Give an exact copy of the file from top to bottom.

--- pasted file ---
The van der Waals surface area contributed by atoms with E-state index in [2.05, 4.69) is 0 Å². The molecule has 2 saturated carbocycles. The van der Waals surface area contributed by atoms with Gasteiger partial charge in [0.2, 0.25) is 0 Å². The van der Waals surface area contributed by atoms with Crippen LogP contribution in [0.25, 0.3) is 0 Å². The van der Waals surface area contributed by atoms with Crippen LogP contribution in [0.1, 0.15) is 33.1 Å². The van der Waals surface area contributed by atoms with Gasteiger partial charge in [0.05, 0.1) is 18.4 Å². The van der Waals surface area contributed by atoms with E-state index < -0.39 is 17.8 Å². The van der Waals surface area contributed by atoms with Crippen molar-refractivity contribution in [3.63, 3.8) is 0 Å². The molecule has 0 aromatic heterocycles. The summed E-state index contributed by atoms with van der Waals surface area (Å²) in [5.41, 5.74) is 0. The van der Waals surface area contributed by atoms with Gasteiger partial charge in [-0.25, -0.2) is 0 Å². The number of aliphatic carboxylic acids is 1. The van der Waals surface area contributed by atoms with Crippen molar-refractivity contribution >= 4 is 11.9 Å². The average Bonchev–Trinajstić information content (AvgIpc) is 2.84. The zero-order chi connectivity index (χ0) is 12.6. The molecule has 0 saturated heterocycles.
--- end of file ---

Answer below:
The van der Waals surface area contributed by atoms with E-state index in [2.05, 4.69) is 0 Å². The molecule has 2 saturated carbocycles. The van der Waals surface area contributed by atoms with Gasteiger partial charge in [0.2, 0.25) is 0 Å². The van der Waals surface area contributed by atoms with Crippen LogP contribution in [0.25, 0.3) is 0 Å². The van der Waals surface area contributed by atoms with Crippen LogP contribution in [0.1, 0.15) is 33.1 Å². The van der Waals surface area contributed by atoms with Gasteiger partial charge in [0.05, 0.1) is 18.4 Å². The van der Waals surface area contributed by atoms with E-state index < -0.39 is 17.8 Å². The van der Waals surface area contributed by atoms with Crippen molar-refractivity contribution in [3.63, 3.8) is 0 Å². The molecule has 0 aromatic heterocycles. The summed E-state index contributed by atoms with van der Waals surface area (Å²) in [5.41, 5.74) is 0. The van der Waals surface area contributed by atoms with Gasteiger partial charge in [-0.25, -0.2) is 0 Å². The number of aliphatic carboxylic acids is 1. The van der Waals surface area contributed by atoms with Crippen molar-refractivity contribution >= 4 is 11.9 Å². The average Bonchev–Trinajstić information content (AvgIpc) is 2.84. The zero-order chi connectivity index (χ0) is 12.6. The molecule has 0 saturated heterocycles.